20 Gotos vs. Structured Programming Pascal has no return statement for escaping from functions/procedures early, so goto was necessary: procedure consume_line(var line : string); begin if line[i] = % then goto 100; (*... *) 100: end In C and many others, return does this for you: void consume_line(char *line) { if (line[0] == % ) return;

21 Loops A modern processor can execute something like 1 billion instructions/second. How many instructions are there in a typical program? Perhaps a million. Why do programs take more than 1ms to run? Answer: loops This insight is critical for optimization: only bother optimizing the loops since everything else is of vanishing importance.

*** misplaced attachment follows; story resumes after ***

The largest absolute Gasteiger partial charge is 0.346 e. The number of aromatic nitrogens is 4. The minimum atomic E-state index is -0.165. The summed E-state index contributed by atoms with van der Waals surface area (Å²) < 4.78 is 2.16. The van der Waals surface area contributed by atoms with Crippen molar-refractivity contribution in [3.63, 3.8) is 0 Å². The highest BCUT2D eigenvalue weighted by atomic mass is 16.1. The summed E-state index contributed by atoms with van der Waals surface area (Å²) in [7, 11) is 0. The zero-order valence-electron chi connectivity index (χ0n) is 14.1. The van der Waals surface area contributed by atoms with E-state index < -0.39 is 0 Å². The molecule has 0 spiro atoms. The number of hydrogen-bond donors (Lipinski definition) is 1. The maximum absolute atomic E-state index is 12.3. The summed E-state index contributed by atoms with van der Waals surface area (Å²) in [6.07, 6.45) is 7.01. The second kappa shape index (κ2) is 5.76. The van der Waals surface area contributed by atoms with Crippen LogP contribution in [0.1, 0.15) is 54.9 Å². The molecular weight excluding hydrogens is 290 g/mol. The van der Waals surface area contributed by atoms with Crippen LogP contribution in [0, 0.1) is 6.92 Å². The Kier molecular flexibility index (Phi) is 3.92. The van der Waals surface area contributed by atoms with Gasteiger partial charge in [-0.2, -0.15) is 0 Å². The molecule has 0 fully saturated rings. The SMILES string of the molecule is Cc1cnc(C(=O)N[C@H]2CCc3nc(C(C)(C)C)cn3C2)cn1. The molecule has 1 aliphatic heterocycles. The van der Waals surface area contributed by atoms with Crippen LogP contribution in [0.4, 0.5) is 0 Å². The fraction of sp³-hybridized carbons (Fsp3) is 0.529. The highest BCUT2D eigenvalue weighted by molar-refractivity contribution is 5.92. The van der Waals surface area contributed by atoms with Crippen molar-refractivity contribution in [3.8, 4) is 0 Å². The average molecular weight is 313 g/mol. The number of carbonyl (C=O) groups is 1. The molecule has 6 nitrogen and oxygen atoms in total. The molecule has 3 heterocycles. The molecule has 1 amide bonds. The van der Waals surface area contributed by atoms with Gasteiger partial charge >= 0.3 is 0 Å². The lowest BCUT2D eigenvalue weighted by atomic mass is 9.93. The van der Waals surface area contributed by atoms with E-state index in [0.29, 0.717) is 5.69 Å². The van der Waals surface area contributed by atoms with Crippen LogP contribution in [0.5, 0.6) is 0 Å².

22 Enumeration-Controlled Loops in FORTRAN do 10 i = 1, 10, : continue Executes body of the loop with i=1, 3, 5,..., 9 Tricky things: What happens if the body changes the value of i? What happens if gotos jump into or out of the loop? What is the value of i upon exit? What happens if the upper bound is less than the lower one?

23 Changing Loop Indices Most languages prohibit changing the index within a loop. (Algol 68, Pascal, Ada, FORTRAN 77 and 90, Modula-3) But C, C++, and Java allow it. Why would a language bother to restrict this?

24 Empty Bounds In FORTRAN, the body of this loop is executed once: do 10 i = 10, 1, : continue for i = 10 to 1 by 1 Test is done after the body. Modern languages place the test before the loop. Does the right thing when the bounds are empty. Slightly less efficient (one extra test).